Teachers from secondary schools in the City of Skopje participated in training for conducting joint classes through distance education

Teachers from the secondary schools that are involved in activities for conducting joint classes – “Arseni Jovkov”, “Zdravko Cvetkovski”, “Brakja Miladinovci”, “Boro Petrusevski”, “Dimitar Vlahov”, “Josip Broz – Tito” and “Vlado Tasevski” from Skopje participated in training for conducting joint classes at a distance with students that study in different languages of instruction. Around 40 teachers and coordinators of the School Integration Teams, representatives from the City of Skopje, the Vocational Education and Training Center, OSCE Mission to Skopje and USAID’s Youth Ethnic Integration Project team were among the participants in the training.

Ardijana Isahi Palosi, from the Vocational Education and Training Center, presented the process of organizing the joint classes before the attendees and pointed out that the schools and the City of Skopje are involved in the successful implementation of these classes. The progress on a central level, local level and school level in terms of ethnic integration in education was also presented.

During the training, the discussion incorporated the ways and approaches for conducting classes in two languages at a distance. The attendees found out more about the teaching preparation and the process of planning through distance education. Among the key points that were pronounced were planning the maximization of interaction between students, especially in times of distance education and conducting the teaching process in two languages of instruction.

There should be a positive atmosphere during the classes that encourages mutual collaboration, support and trust among students. A fundamental element of the new pedagogy is technology, the focus during the preparation is on the content rather than the ambient, the educational dimension is directed towards time and work. Planning and preparing the teachers as implementers is the most important to achieve a good result in the schooling part and the educational part, says Ardijana.

The teachers learned more details and acquired skills for organizing the classes towards collegial cooperation, disseminating the resources in multiple languages, working with the students, managing challenges, developing competencies and similar. They agreed that every teacher should carefully listen to the students and encourage them to freely express themselves in all languages of instruction. Also, they shared that the success of the joint classes depends on the support of the parents, the school management and the local community.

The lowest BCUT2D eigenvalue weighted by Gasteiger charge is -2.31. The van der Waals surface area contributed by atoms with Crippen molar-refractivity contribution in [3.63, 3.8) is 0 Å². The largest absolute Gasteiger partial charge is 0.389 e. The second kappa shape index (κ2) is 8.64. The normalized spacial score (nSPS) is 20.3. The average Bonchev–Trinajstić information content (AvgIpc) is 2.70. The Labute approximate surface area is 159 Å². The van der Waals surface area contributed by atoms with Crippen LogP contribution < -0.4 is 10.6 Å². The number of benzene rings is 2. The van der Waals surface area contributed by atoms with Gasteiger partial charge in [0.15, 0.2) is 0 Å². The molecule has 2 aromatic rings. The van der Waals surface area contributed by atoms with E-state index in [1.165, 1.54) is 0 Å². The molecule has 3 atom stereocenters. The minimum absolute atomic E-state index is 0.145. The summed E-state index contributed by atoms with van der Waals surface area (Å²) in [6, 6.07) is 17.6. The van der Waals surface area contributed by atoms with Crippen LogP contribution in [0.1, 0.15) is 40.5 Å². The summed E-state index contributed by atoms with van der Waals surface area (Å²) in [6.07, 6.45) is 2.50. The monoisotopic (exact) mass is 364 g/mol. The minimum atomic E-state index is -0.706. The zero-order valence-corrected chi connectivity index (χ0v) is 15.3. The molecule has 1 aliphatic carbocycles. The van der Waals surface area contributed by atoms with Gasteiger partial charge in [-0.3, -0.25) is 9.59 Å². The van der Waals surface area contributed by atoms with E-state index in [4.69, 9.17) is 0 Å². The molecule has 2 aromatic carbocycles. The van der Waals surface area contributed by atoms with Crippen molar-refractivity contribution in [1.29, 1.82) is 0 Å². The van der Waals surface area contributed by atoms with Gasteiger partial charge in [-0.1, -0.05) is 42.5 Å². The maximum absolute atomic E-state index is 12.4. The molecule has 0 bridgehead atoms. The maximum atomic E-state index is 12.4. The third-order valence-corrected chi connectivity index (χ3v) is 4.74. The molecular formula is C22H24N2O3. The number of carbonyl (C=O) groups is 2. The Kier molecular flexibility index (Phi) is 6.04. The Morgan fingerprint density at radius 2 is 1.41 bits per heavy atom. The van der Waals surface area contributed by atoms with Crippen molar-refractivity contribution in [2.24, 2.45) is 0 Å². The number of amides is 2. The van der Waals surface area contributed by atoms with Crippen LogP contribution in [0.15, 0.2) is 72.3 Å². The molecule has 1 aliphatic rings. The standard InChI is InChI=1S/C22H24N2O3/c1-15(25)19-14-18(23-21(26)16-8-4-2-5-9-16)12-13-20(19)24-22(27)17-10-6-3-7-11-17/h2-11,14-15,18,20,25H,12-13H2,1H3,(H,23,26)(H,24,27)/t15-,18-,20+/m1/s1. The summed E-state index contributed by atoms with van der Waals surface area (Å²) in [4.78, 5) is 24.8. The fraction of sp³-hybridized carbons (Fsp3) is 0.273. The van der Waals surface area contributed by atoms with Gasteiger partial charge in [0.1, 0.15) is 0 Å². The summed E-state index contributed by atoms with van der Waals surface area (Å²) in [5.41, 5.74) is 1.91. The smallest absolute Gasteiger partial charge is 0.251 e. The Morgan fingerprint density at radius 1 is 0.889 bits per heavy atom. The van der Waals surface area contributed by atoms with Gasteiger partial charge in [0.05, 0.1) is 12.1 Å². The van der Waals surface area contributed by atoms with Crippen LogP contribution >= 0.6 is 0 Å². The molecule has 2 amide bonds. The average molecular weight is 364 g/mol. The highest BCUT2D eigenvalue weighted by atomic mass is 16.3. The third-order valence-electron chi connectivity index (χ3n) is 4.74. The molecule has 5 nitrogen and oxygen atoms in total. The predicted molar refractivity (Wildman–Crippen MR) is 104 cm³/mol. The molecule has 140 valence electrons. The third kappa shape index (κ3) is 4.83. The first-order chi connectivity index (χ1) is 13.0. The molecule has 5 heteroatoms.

“The whole training was important. We acquired meaningful knowledge about the ways to conduct a joint class during COVID-19 as well as the technical opportunities for conducting the joint classes and the pedagogy for distance education,” stated the teachers.

In the end, the participants discussed focusing more on the interaction during the classes apart from just teaching the material.

Majda Josevska – Stojoska, a representative from the OSCE Mission to Skopje, said, “Nowadays, technology makes bridging the physical barriers of integration such as ethnic shifts or studying in different school buildings possible. The teaching process should animate and unite the students through a previously thought-out interaction”.

This school year, the joint classes will be conducted through distance education in seven multilingual secondary schools in the City of Skopje. Through these classes, the students will continue to study and cooperate with each other, to build mutual trust and to acquire skills for living together in multiethnic surroundings and new friendships.

This activity is part of the Youth Ethnic Integration Project, funded by the United States Agency for International Development (USAID).

This article is made possible by the generous support of the American people through the United States Agency for International Development (USAID). The contents are the responsibility of MCEC and do not necessarily reflect the views of USAID or the United States Government.